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ANTIHISTAMINE COUGH/COLD CLAIMS, PPA STATUS ARE LIKELY FUTURE TOPICS

This article was originally published in The Tan Sheet

Executive Summary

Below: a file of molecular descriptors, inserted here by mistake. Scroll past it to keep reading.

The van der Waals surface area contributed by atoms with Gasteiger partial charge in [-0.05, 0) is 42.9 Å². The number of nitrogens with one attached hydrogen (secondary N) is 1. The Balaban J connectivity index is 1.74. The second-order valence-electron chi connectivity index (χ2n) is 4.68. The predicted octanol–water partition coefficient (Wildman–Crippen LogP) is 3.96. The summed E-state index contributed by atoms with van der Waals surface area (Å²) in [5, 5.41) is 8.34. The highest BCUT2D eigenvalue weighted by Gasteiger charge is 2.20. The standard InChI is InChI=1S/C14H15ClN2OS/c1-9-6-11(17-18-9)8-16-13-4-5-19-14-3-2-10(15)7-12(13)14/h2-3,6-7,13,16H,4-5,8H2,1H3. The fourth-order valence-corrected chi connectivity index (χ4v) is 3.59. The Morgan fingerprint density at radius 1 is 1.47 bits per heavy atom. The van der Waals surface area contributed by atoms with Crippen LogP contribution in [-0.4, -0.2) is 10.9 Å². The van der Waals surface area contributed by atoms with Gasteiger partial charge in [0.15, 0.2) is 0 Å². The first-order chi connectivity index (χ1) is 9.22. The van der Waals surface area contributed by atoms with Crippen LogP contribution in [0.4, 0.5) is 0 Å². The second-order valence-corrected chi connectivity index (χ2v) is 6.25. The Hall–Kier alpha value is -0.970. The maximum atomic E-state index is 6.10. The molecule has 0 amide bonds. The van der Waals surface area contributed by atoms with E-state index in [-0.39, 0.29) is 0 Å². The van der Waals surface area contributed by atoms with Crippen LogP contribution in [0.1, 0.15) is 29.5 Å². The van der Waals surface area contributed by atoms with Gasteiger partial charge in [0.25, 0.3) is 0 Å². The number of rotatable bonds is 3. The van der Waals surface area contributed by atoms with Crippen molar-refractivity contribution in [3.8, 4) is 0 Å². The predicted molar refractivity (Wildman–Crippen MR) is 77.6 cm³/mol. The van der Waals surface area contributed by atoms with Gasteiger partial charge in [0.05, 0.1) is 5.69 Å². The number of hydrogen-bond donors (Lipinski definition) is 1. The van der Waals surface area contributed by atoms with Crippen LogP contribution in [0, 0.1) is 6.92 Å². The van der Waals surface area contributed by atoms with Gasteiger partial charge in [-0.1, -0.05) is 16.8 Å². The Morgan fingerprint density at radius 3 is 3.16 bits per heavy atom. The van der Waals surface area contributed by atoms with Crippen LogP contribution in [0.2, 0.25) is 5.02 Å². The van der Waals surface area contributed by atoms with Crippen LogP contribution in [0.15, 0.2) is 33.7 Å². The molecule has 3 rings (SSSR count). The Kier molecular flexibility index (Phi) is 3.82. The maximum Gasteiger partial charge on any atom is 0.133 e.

ANTIHISTAMINE COUGH/COLD CLAIMS, PPA STATUS ARE LIKELY FUTURE TOPICS for FDA's Nonprescription Drugs Advisory Committee, Sandoz Drug Registration and Regulatory Affairs Director Mark Gelbert, PhD, predicted at a July 12 session of the Drug Information Association's annual meeting in Chicago. Speculating about potential issues that could be addressed by the advisory committee in the next year, Gelbert suggested that the "use of antihistamines for the treatment of cold symptoms" would be brought before the committee because it is one of several "safety and efficacy issues that are still open in the monographs." During a question-and-answer session, Gelbert elaborated: "I know that FDA is not only concerned about efficacy in general of an antihistamine for cold symptoms, but whether that efficacy extends over and above the decongestant [that the antihistamine] is usually combined with in a product." FDA chose not to address antihistamine claims for treating symptoms of the common cold in its December 1992 final monograph for OTC Antihistamine Drug Products. The Nonprescription Drug Manufacturers Association asked FDA for a feedback meeting to discuss cold claims for antihistamines in February ("The Tan Sheet" March 15, In Brief). However, the agency has not yet scheduled a meeting. Gelbert based his predictions on future NDAC meeting topics on "overtures by the committee and other FDA officials" that "have highlighted several issues of importance." The Sandoz exec speculated that phenylpropanolamine's use as a diet aid as well as its association with hemorrhagic stroke would probably be discussed by the committee at a future date. The committee is unlikely to review the status of PPA, however, until the completion of an NDMA population-based, case-control study evaluating whether PPA users aged 18-54 have an increased risk of hemorrhagic stroke ("The Tan Sheet" March 15, p. 8). In addition, Gelbert predicted that the advisory committee would take up "positive carcinogenicity studies on benzoyl peroxide" and "Reye syndrome on nonaspirin salicylates." FDA already has asked NDAC for its opinion on proposed labeling for carcinogenicity warnings for benzoyl peroxide-containing products ("The Tan Sheet" July 5, p. 5). The agency also has announced that it is considering a Reye syndrome warning for all nonaspirin salicylates. The agency proposed requiring a Reye syndrome warning for bismuth subsalicylate products in May ("The Tan Sheet" May 10, p. 6). "Other easy calls" for future advisory committee topics are Rx-to-OTC switch applications, Gelbert said, including SmithKline Beecham's cimetidine (Tagamet), which appears to be headed for an advisory committee review in September ("The Tan Sheet" May 31, p. 1). Gelbert suggested that one focus of the Tagamet discussion might be the H[2] antagonist's drug-drug interactions. Among the cross-cutting issues that Gelbert predicted would be addressed by NDAC in the future were "pediatric dosing, label readability and quite possibly, although this might be a stretch, the issue of brand names and line extensions" (see related story, p. 5). Regarding pediatric dosing, Gelbert pointed out that "traditional clinical data evaluating dosing in children is not available for many OTC drug products." If this issue "continues to raise doubts with FDA, then additional studies may be necessary as has been the case with analgesics and their antipyretic value and also in the case of Pepto-Bismol and its dosing in children," Gelbert asserted. "There is no doubt in my mind that OTC manufacturers will rise to the occasion," however, and "develop databases of a standard that [will] rival prescription drug development" databases, he concluded. "I think it's also safe to assume that if you are currently developing data on one of your monographed drugs, either to reclassify it to Category I or to add additional indications," Gelbert said, "it is likely to be reviewed by NDAC before FDA rules on the petition." Based on comments made by advisory committee chairman Randy Juhl, PhD, Gelbert suggested that an NDAC review may not augur well for many of the older monograph ingredients. "It behooves the OTC industry to begin working against these potential issues so as not to be caught dataless at some future time" if these issues go before the OTC advisory committee, he advised. Although Gelbert acknowledged that the advisory committee is a good forum to discuss OTC issues, he admitted that it is "the dynamics of NDAC meetings that has caused me the most concern." For example, Gelbert pointed out that at NDAC meetings thus far, "the manufacturer was given only a short time to make a presentation, usually much less than an hour." He maintained that this format is different from other FDA advisory committee meetings, where companies are given several hours to present information. Gelbert added that Office of OTC Drug Evaluation Director Michael Weintraub, MD, "has made it clear at least at this point in time that the NDAC meetings will continue to use a more collegial format similar to the [National Institutes of Health] meetings, and that industry will not receive more time to present" information. The Sandoz exec attributed this set-up to Weintraub being "concerned that there might be too much showmanship involved in the [company] presentation."
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